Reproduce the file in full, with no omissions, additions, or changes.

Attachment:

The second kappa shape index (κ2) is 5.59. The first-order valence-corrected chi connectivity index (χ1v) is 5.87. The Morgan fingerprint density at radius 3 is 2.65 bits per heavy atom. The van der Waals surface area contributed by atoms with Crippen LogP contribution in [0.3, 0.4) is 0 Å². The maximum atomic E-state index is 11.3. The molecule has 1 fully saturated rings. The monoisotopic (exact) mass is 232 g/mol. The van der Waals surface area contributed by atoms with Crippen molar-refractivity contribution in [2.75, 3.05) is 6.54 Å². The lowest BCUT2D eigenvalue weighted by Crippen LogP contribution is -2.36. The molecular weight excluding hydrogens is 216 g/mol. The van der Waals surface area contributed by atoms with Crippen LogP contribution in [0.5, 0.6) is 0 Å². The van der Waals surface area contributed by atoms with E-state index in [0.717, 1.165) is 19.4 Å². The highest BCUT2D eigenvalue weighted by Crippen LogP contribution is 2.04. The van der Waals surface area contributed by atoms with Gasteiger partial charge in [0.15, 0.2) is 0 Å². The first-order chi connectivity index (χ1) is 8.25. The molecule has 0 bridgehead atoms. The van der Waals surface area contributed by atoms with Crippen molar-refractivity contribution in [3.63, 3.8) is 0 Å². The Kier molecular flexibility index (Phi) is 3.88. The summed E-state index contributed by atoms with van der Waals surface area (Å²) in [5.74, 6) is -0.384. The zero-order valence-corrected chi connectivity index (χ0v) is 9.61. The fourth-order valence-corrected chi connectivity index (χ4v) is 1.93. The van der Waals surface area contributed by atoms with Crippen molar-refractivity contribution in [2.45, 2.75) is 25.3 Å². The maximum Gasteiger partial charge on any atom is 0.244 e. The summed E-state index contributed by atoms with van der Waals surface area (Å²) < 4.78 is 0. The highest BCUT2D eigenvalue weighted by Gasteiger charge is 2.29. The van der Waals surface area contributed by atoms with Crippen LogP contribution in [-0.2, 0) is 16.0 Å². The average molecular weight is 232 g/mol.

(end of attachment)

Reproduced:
The second kappa shape index (κ2) is 5.59. The first-order valence-corrected chi connectivity index (χ1v) is 5.87. The Morgan fingerprint density at radius 3 is 2.65 bits per heavy atom. The van der Waals surface area contributed by atoms with Crippen LogP contribution in [0.3, 0.4) is 0 Å². The maximum atomic E-state index is 11.3. The molecule has 1 fully saturated rings. The monoisotopic (exact) mass is 232 g/mol. The van der Waals surface area contributed by atoms with Crippen molar-refractivity contribution in [2.75, 3.05) is 6.54 Å². The lowest BCUT2D eigenvalue weighted by Crippen LogP contribution is -2.36. The molecular weight excluding hydrogens is 216 g/mol. The van der Waals surface area contributed by atoms with Crippen LogP contribution in [0.5, 0.6) is 0 Å². The van der Waals surface area contributed by atoms with E-state index in [0.717, 1.165) is 19.4 Å². The highest BCUT2D eigenvalue weighted by Crippen LogP contribution is 2.04. The van der Waals surface area contributed by atoms with Gasteiger partial charge in [0.15, 0.2) is 0 Å². The first-order chi connectivity index (χ1) is 8.25. The molecule has 0 bridgehead atoms. The van der Waals surface area contributed by atoms with Crippen molar-refractivity contribution in [3.63, 3.8) is 0 Å². The Kier molecular flexibility index (Phi) is 3.88. The summed E-state index contributed by atoms with van der Waals surface area (Å²) in [5.74, 6) is -0.384. The zero-order valence-corrected chi connectivity index (χ0v) is 9.61. The fourth-order valence-corrected chi connectivity index (χ4v) is 1.93. The van der Waals surface area contributed by atoms with Crippen molar-refractivity contribution in [2.45, 2.75) is 25.3 Å². The maximum Gasteiger partial charge on any atom is 0.244 e. The summed E-state index contributed by atoms with van der Waals surface area (Å²) < 4.78 is 0. The highest BCUT2D eigenvalue weighted by Gasteiger charge is 2.29. The van der Waals surface area contributed by atoms with Crippen LogP contribution in [-0.2, 0) is 16.0 Å². The average molecular weight is 232 g/mol.